Ten years after heroic Perseus (Sam Worthington) saved ancient Greece from the monstrous Kraken, his father Zeus (Liam Neeson), king of the Gods, returns with dire warning. The crumbling walls of Tartarus will soon unleash all manner of demons led by Cronos, vengeful king of the Titans. At first Perseus refuses to join the fight and abandon his young son (John Bell), now that his beloved wife has died. But then Ares (Edgar Ramirez), god of war, betrays Zeus and together with Hades (Ralph Fiennes) imprisons him in the underworld allowing Cronos to drain his strength. As monsters begin falling from the sky, humanity faces extinction, driving Perseus to rejoin Princess Andromeda (Rosamund Pike) and her army and embark on a perilous quest to save Zeus and the world.
Stop-motion wizard Ray Harryhausen never got around to Force of the Trojans, the proposed follow-up to his original Clash of the Titans (1981) but the producers behind the 2010 remake got their sequel off the ground. Released to critical indifference but boffo box office - as Variety used to say - around the world, Wrath of the Titans outdoes its chaotic, albeit sporadically engaging predecessor weaving a heady spectacle with intriguing, though undeniably slight themes. After a stilted turn in the first film, Sam Worthington has grown into his role. He invests a surprising layer of gravitas along with welcome wry humour to his conflicted hero, still grappling with the sense of being a pawn of the gods. With Gemma Arterton’s character hastily despatched before the action starts, the plot clears a path for Perseus to romance Princess Andromeda. Replacing Alexa Davalos, Rosamund Pike brings grace and authority to the role and not only looks fetching in battle garb but marshals her troops with convincing force of presence.
Rosamund Pike also delivers the film’s keynote speech about faith being a defining aspect of the human condition, although belief in what exactly remains an open question. Wrath of the Titans details the fall of the ancient Greek gods, brought about, it is hinted, as much in reaction to their own capriciousness and cruelty as by the mystical menace of Cronos. Screenwriters Dan Mazeau and David Leslie Johnson, working from a story co-written with Greg Berlanti, creator of short-lived superhero television series No Ordinary Family and director of the surprisingly affecting Katherine Heigl rom-com Life as We Know It (2010), concoct an interesting idea wherein praying to the gods simply alerts them to the heroes’ presence. There is the sense that humanity must learn to have faith in something else, intertwined with the theme of sons growing disillusioned with flawed father figures. Although these themes prove somewhat muddled they remain worth savouring even while the action increasingly resembles an RPG and still struggles to back its ideas with a solid emotional core.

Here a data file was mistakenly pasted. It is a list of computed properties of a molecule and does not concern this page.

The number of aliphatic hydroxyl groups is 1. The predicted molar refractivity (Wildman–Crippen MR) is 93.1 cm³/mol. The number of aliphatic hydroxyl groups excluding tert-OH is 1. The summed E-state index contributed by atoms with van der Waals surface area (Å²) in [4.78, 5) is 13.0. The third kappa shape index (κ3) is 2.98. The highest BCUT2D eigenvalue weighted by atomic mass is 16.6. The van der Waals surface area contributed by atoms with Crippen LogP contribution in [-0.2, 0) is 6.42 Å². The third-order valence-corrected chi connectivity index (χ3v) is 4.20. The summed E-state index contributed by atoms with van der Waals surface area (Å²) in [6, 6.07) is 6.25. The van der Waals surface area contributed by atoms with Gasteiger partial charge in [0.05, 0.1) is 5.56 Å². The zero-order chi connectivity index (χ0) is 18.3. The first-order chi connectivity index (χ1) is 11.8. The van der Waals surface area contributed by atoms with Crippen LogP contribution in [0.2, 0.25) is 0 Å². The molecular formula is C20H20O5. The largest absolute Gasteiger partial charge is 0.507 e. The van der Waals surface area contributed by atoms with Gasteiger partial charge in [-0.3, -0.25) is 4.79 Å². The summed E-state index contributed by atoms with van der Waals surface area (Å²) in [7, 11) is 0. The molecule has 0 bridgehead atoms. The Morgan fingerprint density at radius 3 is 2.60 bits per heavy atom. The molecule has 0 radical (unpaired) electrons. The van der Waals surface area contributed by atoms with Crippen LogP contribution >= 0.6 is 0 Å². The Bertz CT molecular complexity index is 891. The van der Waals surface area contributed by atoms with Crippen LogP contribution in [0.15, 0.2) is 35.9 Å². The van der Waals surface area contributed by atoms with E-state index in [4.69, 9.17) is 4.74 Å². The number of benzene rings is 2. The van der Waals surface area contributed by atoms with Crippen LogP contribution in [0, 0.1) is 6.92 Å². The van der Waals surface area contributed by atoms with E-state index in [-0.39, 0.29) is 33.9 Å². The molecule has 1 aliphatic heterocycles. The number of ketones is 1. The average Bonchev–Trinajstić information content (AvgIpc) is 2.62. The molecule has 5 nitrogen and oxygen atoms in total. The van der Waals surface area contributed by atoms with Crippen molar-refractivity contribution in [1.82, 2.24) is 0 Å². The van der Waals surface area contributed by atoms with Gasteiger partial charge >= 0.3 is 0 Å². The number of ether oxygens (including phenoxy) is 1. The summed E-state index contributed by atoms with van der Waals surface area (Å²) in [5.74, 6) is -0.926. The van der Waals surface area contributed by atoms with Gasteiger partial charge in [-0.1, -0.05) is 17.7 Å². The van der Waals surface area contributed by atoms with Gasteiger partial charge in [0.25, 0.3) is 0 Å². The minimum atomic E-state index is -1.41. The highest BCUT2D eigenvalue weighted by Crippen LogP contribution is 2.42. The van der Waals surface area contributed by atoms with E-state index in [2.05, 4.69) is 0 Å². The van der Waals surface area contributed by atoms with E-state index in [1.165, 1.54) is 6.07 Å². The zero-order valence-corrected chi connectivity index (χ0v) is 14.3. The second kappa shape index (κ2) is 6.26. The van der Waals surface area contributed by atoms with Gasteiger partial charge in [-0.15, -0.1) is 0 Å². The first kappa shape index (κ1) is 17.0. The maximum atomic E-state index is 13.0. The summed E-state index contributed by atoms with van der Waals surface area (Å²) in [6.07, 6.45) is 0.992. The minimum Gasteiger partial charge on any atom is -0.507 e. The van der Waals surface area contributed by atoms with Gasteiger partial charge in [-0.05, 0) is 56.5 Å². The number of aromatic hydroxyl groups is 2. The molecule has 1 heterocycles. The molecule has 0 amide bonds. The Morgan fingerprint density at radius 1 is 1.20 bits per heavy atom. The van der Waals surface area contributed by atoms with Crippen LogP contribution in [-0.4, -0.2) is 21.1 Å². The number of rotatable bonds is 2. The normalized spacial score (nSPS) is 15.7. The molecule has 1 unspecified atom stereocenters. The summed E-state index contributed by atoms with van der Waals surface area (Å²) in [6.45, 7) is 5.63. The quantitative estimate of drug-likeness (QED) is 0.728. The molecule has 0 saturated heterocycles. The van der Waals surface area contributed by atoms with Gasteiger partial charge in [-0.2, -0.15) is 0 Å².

Nevertheless, a starry ensemble work wonders with some occasionally anachronistic dialogue. Although Edgar Ramirez is a disappointingly bland villain, Ralph Fiennes essays a more intriguingly conflicted Hades this time and Bill Nighy injects some quirky humour with his Yorkshire-accented Hephaestus! Jonathan Liebesman, director of one-dimensional but genuinely fun sci-fi shoot ’em up Battle: Los Angeles (2011), invests the action with a weighty sense of mythic grandeur. He proves especially adept at staging vivid, you-are-there monster battles. Ben Davis’ exceptional cinematography prevents the artificial environment from lapsing into computer game territory, even when one of the many spectacular CGI creations are rampaging across the screen. One thing about these movies is they are a delight for monster fans.